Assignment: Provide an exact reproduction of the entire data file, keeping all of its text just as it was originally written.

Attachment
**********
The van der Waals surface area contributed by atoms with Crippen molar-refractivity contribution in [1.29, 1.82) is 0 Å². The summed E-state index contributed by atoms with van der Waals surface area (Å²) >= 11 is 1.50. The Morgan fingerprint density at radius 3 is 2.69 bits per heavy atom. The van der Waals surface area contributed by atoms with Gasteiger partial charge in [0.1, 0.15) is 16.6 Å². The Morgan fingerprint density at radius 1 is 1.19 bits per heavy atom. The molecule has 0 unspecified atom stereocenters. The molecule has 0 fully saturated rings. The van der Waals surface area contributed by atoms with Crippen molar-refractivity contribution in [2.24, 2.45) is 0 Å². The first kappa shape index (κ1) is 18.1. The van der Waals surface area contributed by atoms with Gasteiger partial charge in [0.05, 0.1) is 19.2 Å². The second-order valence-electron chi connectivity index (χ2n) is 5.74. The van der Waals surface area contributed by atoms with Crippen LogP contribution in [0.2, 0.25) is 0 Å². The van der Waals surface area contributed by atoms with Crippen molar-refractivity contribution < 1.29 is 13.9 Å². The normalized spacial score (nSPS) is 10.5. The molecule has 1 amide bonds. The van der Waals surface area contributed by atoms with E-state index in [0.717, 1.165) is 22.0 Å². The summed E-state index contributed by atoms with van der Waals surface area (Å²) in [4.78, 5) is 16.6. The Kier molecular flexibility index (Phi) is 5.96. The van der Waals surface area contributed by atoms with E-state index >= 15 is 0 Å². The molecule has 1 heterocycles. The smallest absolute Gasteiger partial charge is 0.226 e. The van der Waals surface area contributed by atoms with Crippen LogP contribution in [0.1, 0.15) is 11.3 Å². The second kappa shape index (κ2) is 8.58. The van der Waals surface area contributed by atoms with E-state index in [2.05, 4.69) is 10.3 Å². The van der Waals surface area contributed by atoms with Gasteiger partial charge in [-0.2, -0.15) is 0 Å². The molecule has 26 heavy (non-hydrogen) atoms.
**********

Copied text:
The van der Waals surface area contributed by atoms with Crippen molar-refractivity contribution in [1.29, 1.82) is 0 Å². The summed E-state index contributed by atoms with van der Waals surface area (Å²) >= 11 is 1.50. The Morgan fingerprint density at radius 3 is 2.69 bits per heavy atom. The van der Waals surface area contributed by atoms with Gasteiger partial charge in [0.1, 0.15) is 16.6 Å². The Morgan fingerprint density at radius 1 is 1.19 bits per heavy atom. The molecule has 0 unspecified atom stereocenters. The molecule has 0 fully saturated rings. The van der Waals surface area contributed by atoms with Crippen molar-refractivity contribution in [2.24, 2.45) is 0 Å². The first kappa shape index (κ1) is 18.1. The van der Waals surface area contributed by atoms with Gasteiger partial charge in [0.05, 0.1) is 19.2 Å². The second-order valence-electron chi connectivity index (χ2n) is 5.74. The van der Waals surface area contributed by atoms with Crippen LogP contribution in [0.2, 0.25) is 0 Å². The van der Waals surface area contributed by atoms with Crippen molar-refractivity contribution < 1.29 is 13.9 Å². The normalized spacial score (nSPS) is 10.5. The molecule has 1 amide bonds. The van der Waals surface area contributed by atoms with E-state index in [0.717, 1.165) is 22.0 Å². The summed E-state index contributed by atoms with van der Waals surface area (Å²) in [4.78, 5) is 16.6. The Kier molecular flexibility index (Phi) is 5.96. The van der Waals surface area contributed by atoms with E-state index >= 15 is 0 Å². The molecule has 1 heterocycles. The smallest absolute Gasteiger partial charge is 0.226 e. The van der Waals surface area contributed by atoms with Crippen LogP contribution in [0.1, 0.15) is 11.3 Å². The second kappa shape index (κ2) is 8.58. The van der Waals surface area contributed by atoms with E-state index in [2.05, 4.69) is 10.3 Å². The van der Waals surface area contributed by atoms with Gasteiger partial charge in [-0.2, -0.15) is 0 Å². The molecule has 26 heavy (non-hydrogen) atoms.